They will learn more and learn it more deeply when the information comes in small snippets, shared while their attention is focused and their minds are already working out what they are observing. You don’t need a lesson plan, a notebook or a lapbook. All you need is a garden you planted together, a sketch book and small, buzzing visitors to talk and wonder about.
Before you get started, think about the lessons you want your child to learn. Use this to guide your conversations with your children as you plan your garden and observe the insects that come to visit.
Look for opportunites to share the information in conversation while you are watching the bees in your garden. Dissect a flower together and look at its parts. Talk about how all the workers you see are female. Drones (males) are raised for a specific job and all they ever do is hang around eating honey and waiting for a chance to mate with a queen. Look for the pollen basket on the hind legs of a honeybee and talk about what that does. Talk about how the honeybee gets back to the hive and how she tells her colony where she found a food source. These conversations do not need to take place during a two week formal study or even in one growing season.
Have questions? Feel free to drop me a note here, via my contact page or on my facebook page. I am not a commercial beekeeper, but I have had hives for several years. I love to talk about this life we have out here, whether it is related to our hobby farm or our homeschooling.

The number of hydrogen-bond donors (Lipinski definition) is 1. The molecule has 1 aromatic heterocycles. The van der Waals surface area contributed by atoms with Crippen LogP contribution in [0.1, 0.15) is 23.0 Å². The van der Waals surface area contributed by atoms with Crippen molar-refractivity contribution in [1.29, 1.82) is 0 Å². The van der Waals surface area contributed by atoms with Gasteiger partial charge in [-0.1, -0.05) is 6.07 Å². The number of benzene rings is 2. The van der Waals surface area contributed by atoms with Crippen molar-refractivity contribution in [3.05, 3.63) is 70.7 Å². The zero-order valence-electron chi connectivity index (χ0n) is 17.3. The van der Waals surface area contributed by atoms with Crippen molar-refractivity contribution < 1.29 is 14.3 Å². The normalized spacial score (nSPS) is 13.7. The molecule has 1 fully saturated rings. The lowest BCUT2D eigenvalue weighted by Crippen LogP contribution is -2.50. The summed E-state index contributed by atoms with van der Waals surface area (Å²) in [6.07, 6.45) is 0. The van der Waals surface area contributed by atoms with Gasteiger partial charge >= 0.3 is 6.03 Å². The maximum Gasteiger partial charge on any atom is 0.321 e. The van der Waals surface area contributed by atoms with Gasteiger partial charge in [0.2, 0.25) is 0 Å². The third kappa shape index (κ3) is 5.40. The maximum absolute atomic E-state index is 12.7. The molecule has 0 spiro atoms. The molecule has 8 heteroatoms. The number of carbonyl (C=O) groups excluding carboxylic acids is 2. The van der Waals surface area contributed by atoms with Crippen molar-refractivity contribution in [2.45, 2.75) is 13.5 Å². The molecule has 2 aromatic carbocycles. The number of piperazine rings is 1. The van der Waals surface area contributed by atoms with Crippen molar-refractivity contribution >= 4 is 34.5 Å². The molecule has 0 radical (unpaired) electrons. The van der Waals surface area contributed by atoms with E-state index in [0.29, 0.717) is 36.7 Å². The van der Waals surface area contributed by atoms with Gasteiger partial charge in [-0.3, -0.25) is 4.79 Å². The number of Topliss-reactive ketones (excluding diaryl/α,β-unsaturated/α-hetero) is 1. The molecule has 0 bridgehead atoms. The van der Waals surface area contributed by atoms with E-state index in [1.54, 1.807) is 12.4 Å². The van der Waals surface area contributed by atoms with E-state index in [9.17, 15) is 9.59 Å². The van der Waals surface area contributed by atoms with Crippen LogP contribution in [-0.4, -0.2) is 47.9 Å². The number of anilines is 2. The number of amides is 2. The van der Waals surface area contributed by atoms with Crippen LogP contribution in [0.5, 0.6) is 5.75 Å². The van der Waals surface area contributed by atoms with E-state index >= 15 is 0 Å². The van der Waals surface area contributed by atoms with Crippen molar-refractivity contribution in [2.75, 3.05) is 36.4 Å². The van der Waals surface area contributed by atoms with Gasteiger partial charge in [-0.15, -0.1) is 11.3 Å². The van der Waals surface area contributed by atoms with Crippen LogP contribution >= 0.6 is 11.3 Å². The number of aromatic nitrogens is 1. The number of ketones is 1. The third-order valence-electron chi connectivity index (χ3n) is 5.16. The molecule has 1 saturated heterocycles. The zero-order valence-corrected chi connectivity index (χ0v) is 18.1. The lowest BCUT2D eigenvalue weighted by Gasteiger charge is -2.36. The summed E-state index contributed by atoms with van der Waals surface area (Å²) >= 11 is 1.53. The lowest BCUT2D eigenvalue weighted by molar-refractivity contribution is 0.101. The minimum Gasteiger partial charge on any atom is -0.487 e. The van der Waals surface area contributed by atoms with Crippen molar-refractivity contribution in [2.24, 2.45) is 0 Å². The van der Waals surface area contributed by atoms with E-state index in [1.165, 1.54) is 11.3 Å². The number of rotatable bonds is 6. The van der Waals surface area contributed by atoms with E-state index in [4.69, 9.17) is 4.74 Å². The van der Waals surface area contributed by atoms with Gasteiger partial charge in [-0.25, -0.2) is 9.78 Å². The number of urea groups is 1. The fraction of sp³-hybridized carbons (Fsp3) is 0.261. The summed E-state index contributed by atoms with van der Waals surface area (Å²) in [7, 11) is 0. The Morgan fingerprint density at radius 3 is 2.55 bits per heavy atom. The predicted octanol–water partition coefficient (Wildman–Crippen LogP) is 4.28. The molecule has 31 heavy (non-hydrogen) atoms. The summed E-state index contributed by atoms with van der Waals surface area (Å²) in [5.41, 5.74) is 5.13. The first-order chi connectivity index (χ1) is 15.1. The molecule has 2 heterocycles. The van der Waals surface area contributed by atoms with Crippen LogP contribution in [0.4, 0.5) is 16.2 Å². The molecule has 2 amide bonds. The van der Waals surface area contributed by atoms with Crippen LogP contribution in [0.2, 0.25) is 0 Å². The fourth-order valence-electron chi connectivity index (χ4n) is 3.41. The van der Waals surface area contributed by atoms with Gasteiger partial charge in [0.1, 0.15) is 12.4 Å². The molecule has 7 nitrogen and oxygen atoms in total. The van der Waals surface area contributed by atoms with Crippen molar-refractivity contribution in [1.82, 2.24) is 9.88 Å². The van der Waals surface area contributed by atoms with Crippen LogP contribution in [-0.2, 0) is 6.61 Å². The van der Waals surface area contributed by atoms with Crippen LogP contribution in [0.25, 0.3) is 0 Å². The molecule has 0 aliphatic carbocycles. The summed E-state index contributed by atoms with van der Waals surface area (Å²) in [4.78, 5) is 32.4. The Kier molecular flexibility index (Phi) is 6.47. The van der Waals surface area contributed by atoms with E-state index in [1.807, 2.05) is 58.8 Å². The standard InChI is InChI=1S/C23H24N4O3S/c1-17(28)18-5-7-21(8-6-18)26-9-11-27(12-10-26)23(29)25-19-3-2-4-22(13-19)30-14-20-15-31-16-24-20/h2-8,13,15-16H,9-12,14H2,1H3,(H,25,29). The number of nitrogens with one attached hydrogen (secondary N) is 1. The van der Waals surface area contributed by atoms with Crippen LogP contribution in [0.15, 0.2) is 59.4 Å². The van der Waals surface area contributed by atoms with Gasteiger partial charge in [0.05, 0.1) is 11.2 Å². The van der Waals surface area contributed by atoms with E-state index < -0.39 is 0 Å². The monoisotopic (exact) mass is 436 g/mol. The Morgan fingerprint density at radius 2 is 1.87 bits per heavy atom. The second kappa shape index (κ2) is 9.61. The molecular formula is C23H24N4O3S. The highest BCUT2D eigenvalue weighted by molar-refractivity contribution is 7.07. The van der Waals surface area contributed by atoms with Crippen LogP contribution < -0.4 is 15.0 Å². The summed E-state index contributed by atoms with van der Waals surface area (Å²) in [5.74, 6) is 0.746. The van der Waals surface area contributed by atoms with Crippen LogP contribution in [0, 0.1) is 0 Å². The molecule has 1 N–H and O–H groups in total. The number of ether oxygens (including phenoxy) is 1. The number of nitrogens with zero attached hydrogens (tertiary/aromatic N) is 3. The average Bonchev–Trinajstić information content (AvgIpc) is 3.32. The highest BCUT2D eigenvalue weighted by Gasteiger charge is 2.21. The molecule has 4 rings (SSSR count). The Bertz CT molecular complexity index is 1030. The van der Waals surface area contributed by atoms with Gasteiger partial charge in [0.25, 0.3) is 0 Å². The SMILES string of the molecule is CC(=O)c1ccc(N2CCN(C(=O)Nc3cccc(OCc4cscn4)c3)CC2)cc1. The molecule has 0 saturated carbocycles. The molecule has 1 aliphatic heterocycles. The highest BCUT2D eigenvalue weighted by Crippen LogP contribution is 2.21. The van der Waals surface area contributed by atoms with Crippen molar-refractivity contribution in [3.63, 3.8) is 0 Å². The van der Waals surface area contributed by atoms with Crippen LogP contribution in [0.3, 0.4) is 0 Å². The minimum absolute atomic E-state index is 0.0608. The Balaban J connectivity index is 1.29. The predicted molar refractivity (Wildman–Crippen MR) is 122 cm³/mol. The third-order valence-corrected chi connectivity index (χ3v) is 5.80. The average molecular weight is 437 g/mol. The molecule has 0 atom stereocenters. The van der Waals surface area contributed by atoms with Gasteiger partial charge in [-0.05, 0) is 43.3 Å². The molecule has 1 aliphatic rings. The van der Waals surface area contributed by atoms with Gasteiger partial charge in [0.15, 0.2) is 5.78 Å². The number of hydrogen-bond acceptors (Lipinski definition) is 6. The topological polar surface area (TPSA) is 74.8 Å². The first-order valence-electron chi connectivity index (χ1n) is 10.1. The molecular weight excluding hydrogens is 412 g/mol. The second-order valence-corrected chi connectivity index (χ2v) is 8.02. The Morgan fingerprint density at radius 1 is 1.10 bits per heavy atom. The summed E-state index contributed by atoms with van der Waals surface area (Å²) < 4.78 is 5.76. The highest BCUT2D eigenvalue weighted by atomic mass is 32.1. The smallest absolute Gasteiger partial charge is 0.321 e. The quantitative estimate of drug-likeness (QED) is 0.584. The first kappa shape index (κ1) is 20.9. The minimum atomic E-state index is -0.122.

Planning a Spring Garden
As you plan your garden, talk about the importance of habitat to all living things. Honeybees need food, water and a safe place to raise their young just like any other living thing. As humans turn wild spaces into lawns, businesses and farms, it gets harder and harder for pollinators to find the variety of nectar and pollen producing plants they need to survive. If you have older children, you could introduce the concept of a “monoculture.” I live in rural Nebraska and we have acres upon acres of farmland planted in corn and beans. Bees do collect pollen from these plants, but they have a need for variety in their diet just like we do. Kale may be a “superfood,” but it that’s all we ate, we wouldn’t stay healthy, either. Also discuss why you are focusing on early blooming plants.